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Old 25th November 2022
Entropic Entropic is offline
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Default VPN Setup on OpenBSD 7.2

Hi All,

I've recently got OpenBSD (AMDx64) installed on a 10 year old HP Probook laptop, and now I need to give it secure internet using my VPN subscription. I've currently got ExpressVPN, and I understand it might be possible for me to connect to it using OpenVPN running in OpenBSD?

What do you think of this as a step by step guide for getting it working? Any other links you'd suggest?

Looking ahead: even once I get an OpenVPN connection to ExpressVPN servers, I'm then going to use a combination of FFox (I believe I need the ESR release for it to work well with OpenBSD?) and my Lastpass PW manager. Now I understand there's a Lastpass port but what about the Yubikey that I need to login with? How on earth will that work in combination with the Lastpass CLI here ?
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Old 25th November 2022
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Just like with Firefox, there is an OpenBSD README installed with the OpenVPN package that provides OpenBSD-specific provisioning guidance.

I found a closed issue on Github from 2014 that mentions a working Yubikey in the problem description: https://github.com/lastpass/lastpass-cli/issues/47. But I have no other knowledge about the integration -- or lack thereof -- of Yubikeys and lastpass-cli. You might reach out to that project for guidance if needed.
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Old 30th November 2022
Entropic Entropic is offline
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Thanks jggimi. I think I'll be able to avoid the lastpass client now that I've got FFox installed. I should be able to goto lastpass.com and log in there and hopefully when it prompts me for the yubikey it will actually do so in the same way it does when i go there on my Macbook. I suspect not, but getting that device recognised/enabled may be a topic for another thread.

Of course I don't want to have my login credentials exposed over regular internet and so I still need to get this OpenVPN connection established to my VPN provided (ExpressVPN). As things are I'm writing these posts and doing all my OpenBSD article finding on this Macbook. I just tried looking up the OpenVPN provisioning guidance readme as you suggest using a duckduckgo search on this mac but found nothing (suprising actually) so I'm using this which is actually a pretty solid guide, as far as I can tell, for getting my OpenVPN client connection setup in OpenBSD..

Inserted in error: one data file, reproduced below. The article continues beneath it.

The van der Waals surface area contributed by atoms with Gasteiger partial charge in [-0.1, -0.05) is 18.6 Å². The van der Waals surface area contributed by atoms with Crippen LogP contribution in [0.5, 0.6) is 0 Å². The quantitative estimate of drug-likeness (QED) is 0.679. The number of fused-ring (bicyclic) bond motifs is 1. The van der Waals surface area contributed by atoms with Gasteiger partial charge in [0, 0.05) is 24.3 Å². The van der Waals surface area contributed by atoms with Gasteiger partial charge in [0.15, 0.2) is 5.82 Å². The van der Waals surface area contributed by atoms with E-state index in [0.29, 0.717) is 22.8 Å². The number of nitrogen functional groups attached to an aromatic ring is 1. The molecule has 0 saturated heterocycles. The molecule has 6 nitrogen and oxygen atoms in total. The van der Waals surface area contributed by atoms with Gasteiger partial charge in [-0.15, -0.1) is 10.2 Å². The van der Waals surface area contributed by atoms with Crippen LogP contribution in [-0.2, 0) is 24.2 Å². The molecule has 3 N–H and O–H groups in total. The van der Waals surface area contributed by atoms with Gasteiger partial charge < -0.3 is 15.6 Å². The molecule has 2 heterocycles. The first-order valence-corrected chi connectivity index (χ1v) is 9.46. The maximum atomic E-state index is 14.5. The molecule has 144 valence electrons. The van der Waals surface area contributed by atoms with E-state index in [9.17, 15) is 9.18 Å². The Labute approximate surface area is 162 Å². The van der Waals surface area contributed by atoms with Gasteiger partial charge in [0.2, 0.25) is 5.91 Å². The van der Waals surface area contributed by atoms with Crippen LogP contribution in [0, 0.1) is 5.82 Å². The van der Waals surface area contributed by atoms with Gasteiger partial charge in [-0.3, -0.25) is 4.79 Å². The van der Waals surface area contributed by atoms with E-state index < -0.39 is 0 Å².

So per the instructions on that page I've successfully downloaded the OpenVPN using
Code:
pkg_add -v openvpn
At the next step I also don't have any errors (making the directory /etc/openvpn) though I am confused as to why we have to do this in any event. Wouldn't the pkg_add command have already installed OpenVPN to /etc/openvpn meaning the directory has already been made as part of the installation process?

Now comes the main issue: The transferring of the ovpn config files that I've downloaded from within my ExpressVPN account from the USB stick to the OpenBSD system. For that I've used this excellent helper article here. Now before I get to the main issue I need help with, and so that I have a holistic understanding of whats going on when I employ these commands: is this mounting process basically about making a directory on the OpenBSD called /mnt/pen and then copying the entire USB drive's contents across (in this case my OVPN config files) to this newly created directory using the command:
Code:
 mount /dev/sd0i /mnt/pen
Actual issue:
After doing the mount / copy of the USB contents to the newly created /mnt/pen directory, I then tried to copy them across to /etc/openvpn where according to this they need to be for the final editing with vi. After using
Code:
 #cp /mnt/pen /etc/openvpn
it seems to do the copy over, but then when I navigate to /etc/openvpn and do
Code:
#ls -l
to check for the newly added OVPN files, it reports 0 (no files in this DIR)...

Does it matter that when I copied the OVPN files originally to the USB it was done as a simple GUI interface copy on MacOS (not DD or CP in the mac terminal) If so, why am I able to see them fine when I mount the USB drive to /mnt/pen ? As you can see this is a pretty basic step I need to overcome to get the OpenVPN client up and running to secure my internet in OpenBSD. Any help would be appreciated!
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Old 30th November 2022
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Quote:
Originally Posted by Entropic View Post
Of course I don't want to have my login credentials exposed over regular internet....
If your session is using HTTPS protocol, the contents of your traffic is not exposed. The enciphered traffic is sent back and forth between your IP address and the web server's IP address, though.
Quote: